VINTAGE Tractor and Machinery Association of WA (Tracmach) members have raised a further $23,400 towards the Carnamah big tractor project with a raffle of donated machines.
But that still leaves the big tractor committee up to $100,000 short of "locking in" the building of a five times larger than life size - 11.5 metres high, 16m long and 8.5m wide - steel replica of a Chamberlain Model 40K tractor, according to committee chairman and local farmer Brendon Haeusler.
He said the committee was also "still more than $150,000 short of what we need to complete the project".
Mr Haeusler said the committee in February had asked the company which supplied a quotation to build the replica of $550,000 in December 2021, for an updated quote.
"(The price) has gone up just over $100,000 from the last quote due to increases in steel and labour prices," Mr Haeusler said.
"We (committee) are in the process of applying for a number of smaller community grants - $10,000 or under - and also a couple of larger grants that are coming up," he said.
Last year an anonymous Carnamah local donated $100,000 to the big tractor tourist attraction project, but the committee missed out on a hoped-for $300,000 Federal government grant.
As previously reported, the local council has selected a site in the centre of Carnamah - which is also home to Hal Walton's Tractor Museum with 76 restored tractors on display and many more waiting to be restored - for the big tractor project.
Displayed under cover alongside the giant replica will be a refurbished real 1949 Chamberlain Model 40K, donated by Gnowangerup tractor, farm machinery and vintage car collector Dick Garnett.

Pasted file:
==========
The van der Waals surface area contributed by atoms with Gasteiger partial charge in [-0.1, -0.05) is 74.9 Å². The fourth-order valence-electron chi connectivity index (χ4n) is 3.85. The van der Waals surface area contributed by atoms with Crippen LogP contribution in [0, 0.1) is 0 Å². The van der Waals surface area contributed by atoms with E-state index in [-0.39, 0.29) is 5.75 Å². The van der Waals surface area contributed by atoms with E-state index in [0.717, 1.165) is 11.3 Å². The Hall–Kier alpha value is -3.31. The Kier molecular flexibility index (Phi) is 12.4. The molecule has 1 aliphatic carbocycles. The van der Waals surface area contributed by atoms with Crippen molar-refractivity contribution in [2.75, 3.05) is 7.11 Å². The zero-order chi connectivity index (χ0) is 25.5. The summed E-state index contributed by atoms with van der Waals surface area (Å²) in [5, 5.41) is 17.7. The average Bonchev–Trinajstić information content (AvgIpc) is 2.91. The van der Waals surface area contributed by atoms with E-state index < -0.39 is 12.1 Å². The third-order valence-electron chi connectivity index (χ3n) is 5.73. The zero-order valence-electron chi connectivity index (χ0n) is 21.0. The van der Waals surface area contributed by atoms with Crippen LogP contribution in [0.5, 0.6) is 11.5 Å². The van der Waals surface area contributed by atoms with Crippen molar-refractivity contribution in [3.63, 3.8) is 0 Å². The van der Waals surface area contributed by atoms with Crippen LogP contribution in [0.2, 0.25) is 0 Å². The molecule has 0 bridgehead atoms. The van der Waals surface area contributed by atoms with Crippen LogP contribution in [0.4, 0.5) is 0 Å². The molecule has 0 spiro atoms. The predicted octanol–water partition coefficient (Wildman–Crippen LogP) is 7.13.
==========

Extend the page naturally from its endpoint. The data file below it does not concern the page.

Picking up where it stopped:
Information boards about both will explain the local heritage of Chamberlain tractors built in Welshpool, their importance to agriculture in WA and the prime role the Model 40K played in helping clear and open up new farming country in the 1950s and 60s.
First prize in the latest raffle run by Tracmach for members was won by Narrogin collector Les Kilpatrick who added the 1970s Chamberlain C670 tractor with front-end loader bucket and three-point linkage prize, valued at $8000, to his collection.
Mr Kilpatrick has about 15 tractors, mainly Field Marshalls and Lanz Bulldogs in his collection.
Former Tracmach president, Brett Green, Tambellup, won second prize valued at $5000 and chose the option of two John Deere Model D tractors - John Deere's longest running model produced from 1923 to 1953 - with enough parts to complete one restored tractor.
Mr Haeusler said Mr Green had been Tracmach president for nine years before current president John Piavanini and his collection of about 25 restored and unrestored tractors included a 1950s Field Marshall, a German Hannomag, Farmall H, International TD-6 crawler and a 1928 John Deere purchased at the Three Springs dispersal of the extensive Illingworth tractor collection last year.
Third prize of a 1936 Case L Model tractor valued at $5000 was won by Tracmach life member and former long-serving secretary, Ken McIllree, Collie, who collects old tractors and stationary engines.
With its twin-cylinder, horizontally-opposed petrol/kerosene engine producing 31 kiloWatts, a nine speed transmission and weighing about four tonnes, the Model 40K, the Carnamah big tractor project is based on, was the first locally-built tractor produced by brothers Bob and Bill Chamberlain.
In 1970 John Deere purchased a controlling interest in Chamberlain Industries and the last Chamberlain tractor was produced in 1986.
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